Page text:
University of California

Presentations 2016

Knapp, Keith

Presentation Title
Sustainability economics of groundwater usage and management: a perspective from environmental macroeconomics
UC Riverside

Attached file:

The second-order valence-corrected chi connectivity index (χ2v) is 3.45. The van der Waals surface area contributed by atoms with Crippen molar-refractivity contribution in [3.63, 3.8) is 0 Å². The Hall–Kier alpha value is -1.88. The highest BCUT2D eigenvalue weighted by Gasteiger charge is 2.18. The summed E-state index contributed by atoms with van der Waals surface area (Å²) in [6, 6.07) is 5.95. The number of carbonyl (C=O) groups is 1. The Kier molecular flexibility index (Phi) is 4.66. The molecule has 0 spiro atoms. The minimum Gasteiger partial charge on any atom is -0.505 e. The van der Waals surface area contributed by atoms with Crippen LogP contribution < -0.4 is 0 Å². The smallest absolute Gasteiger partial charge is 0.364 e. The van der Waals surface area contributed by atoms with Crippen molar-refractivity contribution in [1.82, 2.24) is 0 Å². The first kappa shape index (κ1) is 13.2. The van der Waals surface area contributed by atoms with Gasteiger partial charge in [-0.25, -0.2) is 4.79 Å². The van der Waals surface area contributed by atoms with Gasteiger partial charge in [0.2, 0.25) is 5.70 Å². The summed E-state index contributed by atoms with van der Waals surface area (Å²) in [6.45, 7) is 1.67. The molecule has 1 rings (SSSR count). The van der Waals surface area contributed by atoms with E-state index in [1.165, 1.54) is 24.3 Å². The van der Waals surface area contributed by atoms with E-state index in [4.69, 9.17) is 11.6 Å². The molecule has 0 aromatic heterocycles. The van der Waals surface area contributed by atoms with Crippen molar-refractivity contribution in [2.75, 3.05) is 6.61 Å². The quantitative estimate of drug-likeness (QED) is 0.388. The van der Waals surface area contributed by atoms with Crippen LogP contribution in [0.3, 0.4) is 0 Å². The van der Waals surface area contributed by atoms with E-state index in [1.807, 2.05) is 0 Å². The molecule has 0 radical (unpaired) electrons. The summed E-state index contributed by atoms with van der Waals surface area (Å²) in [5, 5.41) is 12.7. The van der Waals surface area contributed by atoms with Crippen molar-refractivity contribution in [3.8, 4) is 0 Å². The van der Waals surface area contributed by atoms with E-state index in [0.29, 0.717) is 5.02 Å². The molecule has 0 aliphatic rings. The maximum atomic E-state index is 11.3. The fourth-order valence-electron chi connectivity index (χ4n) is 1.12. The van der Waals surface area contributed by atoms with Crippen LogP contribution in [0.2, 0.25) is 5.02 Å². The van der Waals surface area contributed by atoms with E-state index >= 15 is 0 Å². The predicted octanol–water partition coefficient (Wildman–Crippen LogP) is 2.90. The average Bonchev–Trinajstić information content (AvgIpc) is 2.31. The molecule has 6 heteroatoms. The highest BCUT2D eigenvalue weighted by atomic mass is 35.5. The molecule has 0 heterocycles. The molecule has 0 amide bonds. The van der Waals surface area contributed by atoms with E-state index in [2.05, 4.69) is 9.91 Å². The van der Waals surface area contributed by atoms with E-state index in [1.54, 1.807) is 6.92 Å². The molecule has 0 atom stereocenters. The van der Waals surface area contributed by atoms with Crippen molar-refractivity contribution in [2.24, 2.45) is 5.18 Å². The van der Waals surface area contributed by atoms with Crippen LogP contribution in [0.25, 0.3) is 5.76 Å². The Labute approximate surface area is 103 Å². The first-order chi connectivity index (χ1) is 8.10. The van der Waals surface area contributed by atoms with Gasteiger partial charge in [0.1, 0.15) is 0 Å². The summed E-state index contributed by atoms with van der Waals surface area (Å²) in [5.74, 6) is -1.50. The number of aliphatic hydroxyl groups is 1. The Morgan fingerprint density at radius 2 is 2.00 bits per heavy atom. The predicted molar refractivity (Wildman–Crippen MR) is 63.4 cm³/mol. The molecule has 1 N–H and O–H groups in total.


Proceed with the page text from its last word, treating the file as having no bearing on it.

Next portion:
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The paper develops a sustainability model for groundwater economics utilizing concepts from macroeconomics. Sustainability is defined as intertemporal efficiency (Pareto optimality), and intergenerational equity (non-declining utility). The standard groundwater model maximizes present value of net benefits subject to an equation of motion for the resource stock. This model cannot be used as is for sustainability analysis since it is reporting income flows from aquifer usage, while sustainability is defined over consumption streams. Accordingly, the standard model is extended here to include household utility over consumption, a budget constraint, and investment in a human-generated capital stock. The subsequent analysis is conducted utilizing theoretical derivations and a computational model.Normative sustainability conditions are first derived. These include an investment allocation condition analogous to Hotelling’s rule to guarantee efficiency in the economy, as well as sufficient aggregate investment in the economy to maintain intergenerational equity. These normative conditions are then applied to the behavioral regimes of common property, present value optimality and sustainability. Common property is not sustainable due to externalities; however, it can be equitable depending on the household discount rate. Utility present value optimization corrects the externality but does not necessarily result in an equitable solution. The sustainability regime optimizes present value of utility subject to a non-declining utility constraint, thereby ensuring efficiency and equity.Several qualitative conclusions and general insights follow from this setup. First, declining resource stocks can be entirely consistent with sustainability; they are not necessarily indicators of non-sustainability. In fact, resource rents greater than the steady-state may be necessary for sustainability since they provide additional income for investment in capital stocks. Second, common property (unregulated usage) is not the only – or even necessarily the main – cause of non-sustainability, as externality correction alone does not guarantee intergenerational equity. In particular, for the empirical study here, the inefficiency is relatively small, and so sustainability is driven more by rent investment than resource management. Additional policy implications such as sustainability shadow values, extension to uncertainty, and the Hartwick-Solow rule are also investigated.

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